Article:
Betz v. First Credit Servs., Inc., No. CV 15-01376 (RC), 2016 WL 1254219, at *1–6 (D.D.C. Mar. 29, 2016)

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Betz v. First Credit Servs., Inc., No. CV 15-01376 (RC), 2016 WL 1254219, at *1–6 (D.D.C. Mar. 29, 2016)

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Betz v. First Credit Servs., Inc., No. CV 15-01376 (RC), 2016 WL 1254219, at *1–6 (D.D.C. Mar. 29, 2016)

RUDOLPH CONTRERAS, United States District Judge


*1 On August 25, 2015, pro se Plaintiff Naeem Betz filed this action against Defendant First Credit Services (“First Credit”) alleging various violations of the Fair Debt Collection Practices Act (“FDCPA”), 15 U.S.C. § 1692 et seq., the Telephone Consumer Protection Act (“TCPA”), 47 U.S.C. § 227, the Fair Credit Reporting Act (“FCRA”), 15 U.S.C. § 1681, and the District of Columbia Debt Collection Law (“DCDCL”), D.C. Code § 28-3814 et seq., See Compl., ECF No. 1. Defendant filed a partial motion to dismiss, addressing all the claims except the TCPA claim. See Def.'s Mot. Dismiss, ECF No. 9. For the reasons explained below, the Court will grant Defendant's motion to dismiss Counts I, II, IV, and V of the Complaint.


First Credit sent a letter to Naeem Betz, dated October 28, 2014, informing him that one of its clients, Gold's Gym, referred Mr. Betz's account to it for collection. See Compl. Ex. A at 2, ECF No. 1-1. The letter stated that it is seeking to collect $249.92, the remaining balance from his membership account with the gym. Id.

In the letter, underneath a table displaying the amount he owes, was a note that included the following disclaimer:


Id.1 Below this note, the letter contained a footer, also in all capital letters, that says “This communication is from a debt collector.” Id.2

During this time, Mr. Betz claims he also received several “harassing telephone calls” by First Credit “attempt[ing] to collect the alleged debt.” Compl. at 4.3 In response, on November 13th, Mr. Betz sent First Credit an e-mail and a fax requesting it to “cease and desist any and all collection activity until [First Credit] provides ... verification/proof of claim.” Compl. Ex. B at 12-1, ECF No. 1-1.4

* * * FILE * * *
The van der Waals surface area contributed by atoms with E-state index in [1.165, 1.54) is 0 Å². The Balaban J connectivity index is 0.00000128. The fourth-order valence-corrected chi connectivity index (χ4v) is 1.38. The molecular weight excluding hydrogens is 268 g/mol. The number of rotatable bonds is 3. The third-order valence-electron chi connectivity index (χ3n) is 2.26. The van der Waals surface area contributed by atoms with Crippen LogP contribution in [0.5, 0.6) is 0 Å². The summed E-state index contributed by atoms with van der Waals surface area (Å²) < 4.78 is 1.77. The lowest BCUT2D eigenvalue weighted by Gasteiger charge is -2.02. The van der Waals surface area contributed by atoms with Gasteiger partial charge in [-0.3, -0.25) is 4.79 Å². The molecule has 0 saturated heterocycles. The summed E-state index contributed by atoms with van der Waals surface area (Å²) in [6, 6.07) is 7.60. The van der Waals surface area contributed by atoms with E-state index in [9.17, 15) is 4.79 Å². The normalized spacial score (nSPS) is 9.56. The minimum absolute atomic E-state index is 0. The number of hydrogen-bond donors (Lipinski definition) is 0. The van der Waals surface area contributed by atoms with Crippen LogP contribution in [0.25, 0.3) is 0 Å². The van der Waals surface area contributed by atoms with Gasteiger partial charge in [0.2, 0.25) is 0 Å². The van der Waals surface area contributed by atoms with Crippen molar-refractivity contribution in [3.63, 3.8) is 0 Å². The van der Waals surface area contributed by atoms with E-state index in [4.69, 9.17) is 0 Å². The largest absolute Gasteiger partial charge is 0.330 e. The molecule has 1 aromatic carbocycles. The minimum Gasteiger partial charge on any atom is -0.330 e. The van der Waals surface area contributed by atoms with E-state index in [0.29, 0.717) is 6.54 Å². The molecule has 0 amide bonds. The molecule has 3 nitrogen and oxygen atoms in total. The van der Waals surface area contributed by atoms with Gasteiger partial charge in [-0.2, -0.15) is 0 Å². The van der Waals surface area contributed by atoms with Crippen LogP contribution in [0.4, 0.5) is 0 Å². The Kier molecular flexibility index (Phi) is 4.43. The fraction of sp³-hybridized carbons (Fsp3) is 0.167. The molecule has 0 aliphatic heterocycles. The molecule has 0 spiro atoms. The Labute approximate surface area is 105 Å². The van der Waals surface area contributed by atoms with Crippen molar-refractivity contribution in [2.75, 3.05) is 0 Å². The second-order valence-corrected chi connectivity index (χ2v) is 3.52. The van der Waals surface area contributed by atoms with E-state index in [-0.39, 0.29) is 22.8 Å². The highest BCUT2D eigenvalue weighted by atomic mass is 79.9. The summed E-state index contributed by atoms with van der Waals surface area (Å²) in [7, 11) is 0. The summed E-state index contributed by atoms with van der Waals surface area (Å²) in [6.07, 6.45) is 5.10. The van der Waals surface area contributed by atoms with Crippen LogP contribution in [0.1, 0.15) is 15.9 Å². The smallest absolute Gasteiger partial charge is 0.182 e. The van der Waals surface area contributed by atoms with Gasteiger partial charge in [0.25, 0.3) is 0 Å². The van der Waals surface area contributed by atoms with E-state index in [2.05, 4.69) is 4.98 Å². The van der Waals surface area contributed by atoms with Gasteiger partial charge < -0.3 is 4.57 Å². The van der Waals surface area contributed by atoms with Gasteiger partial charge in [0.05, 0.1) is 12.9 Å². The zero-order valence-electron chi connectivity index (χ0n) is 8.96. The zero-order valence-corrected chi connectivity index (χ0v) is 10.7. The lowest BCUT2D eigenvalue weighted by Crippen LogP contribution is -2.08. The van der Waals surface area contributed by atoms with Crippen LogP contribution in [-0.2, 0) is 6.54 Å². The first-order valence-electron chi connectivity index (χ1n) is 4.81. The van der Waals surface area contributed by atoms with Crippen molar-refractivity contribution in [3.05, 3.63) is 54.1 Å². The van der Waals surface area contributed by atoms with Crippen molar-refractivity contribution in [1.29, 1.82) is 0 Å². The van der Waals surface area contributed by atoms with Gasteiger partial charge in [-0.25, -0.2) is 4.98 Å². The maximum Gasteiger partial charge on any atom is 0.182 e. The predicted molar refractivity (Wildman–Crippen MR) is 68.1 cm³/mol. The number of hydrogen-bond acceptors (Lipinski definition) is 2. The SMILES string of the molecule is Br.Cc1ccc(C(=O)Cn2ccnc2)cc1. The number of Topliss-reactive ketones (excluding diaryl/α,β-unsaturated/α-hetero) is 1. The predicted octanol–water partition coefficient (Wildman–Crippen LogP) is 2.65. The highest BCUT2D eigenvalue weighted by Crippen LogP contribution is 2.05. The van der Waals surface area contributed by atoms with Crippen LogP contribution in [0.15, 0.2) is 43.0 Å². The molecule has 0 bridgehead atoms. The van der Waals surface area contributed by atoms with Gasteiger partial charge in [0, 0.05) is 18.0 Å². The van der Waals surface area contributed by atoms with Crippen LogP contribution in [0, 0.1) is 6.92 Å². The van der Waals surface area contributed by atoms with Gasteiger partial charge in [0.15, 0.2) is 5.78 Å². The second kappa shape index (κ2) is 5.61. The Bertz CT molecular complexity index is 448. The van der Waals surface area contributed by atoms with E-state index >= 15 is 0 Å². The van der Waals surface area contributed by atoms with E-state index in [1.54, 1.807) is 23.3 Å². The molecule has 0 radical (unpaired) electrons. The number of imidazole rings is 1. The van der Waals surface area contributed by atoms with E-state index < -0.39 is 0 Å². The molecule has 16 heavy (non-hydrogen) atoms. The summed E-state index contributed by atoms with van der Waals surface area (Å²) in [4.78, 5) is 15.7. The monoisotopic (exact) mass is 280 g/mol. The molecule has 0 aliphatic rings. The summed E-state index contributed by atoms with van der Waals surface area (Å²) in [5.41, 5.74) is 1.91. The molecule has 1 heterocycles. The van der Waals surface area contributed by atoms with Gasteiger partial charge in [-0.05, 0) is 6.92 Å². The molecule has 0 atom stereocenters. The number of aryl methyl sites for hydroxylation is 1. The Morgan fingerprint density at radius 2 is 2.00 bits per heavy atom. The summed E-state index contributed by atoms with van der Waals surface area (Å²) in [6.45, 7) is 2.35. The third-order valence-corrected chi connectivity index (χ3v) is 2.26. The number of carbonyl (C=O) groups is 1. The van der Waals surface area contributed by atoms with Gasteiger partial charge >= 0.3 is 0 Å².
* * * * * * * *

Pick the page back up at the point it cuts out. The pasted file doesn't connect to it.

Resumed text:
More than a month later, on December 26th, Mr. Betz received an e-mail alert notifying him that a new account had appeared on his credit report from Transunion, a credit reporting agency. Compl. at 16; see Compl. Ex. D at 22, ECF No. 1-1. Prompted by the notification, Mr. Betz obtained this credit report and confirmed that the new “adverse account” was reported by First Credit. Compl. at 6; see Compl. Ex. D at 24. Mr. Betz immediately contacted Transunion to dispute the alleged debt and request an investigation.5 Compl. at 6. Three days later, Transunion updated Mr. Betz's credit report by deleting the adverse account from his profile. Compl. at 6; see Compl. Ex. E at 27, ECF No. 1-1.

*2 In a related incident, two separate letters, dated December 23, 2014, and addressed to Mr. Betz, show that First Credit responded to complaints received by the Better Business Bureau (“BBB”) and the Consumer Financial Protection Bureau (“CFPB”).6 Compl. Ex. E at 30-3. In these letters, First Credit wrote that Mr. Betz expressly consented to being contacted via telephone but that it “will consider [his] ... complaint a written cease and desist request and cease all activity on the account.” Id.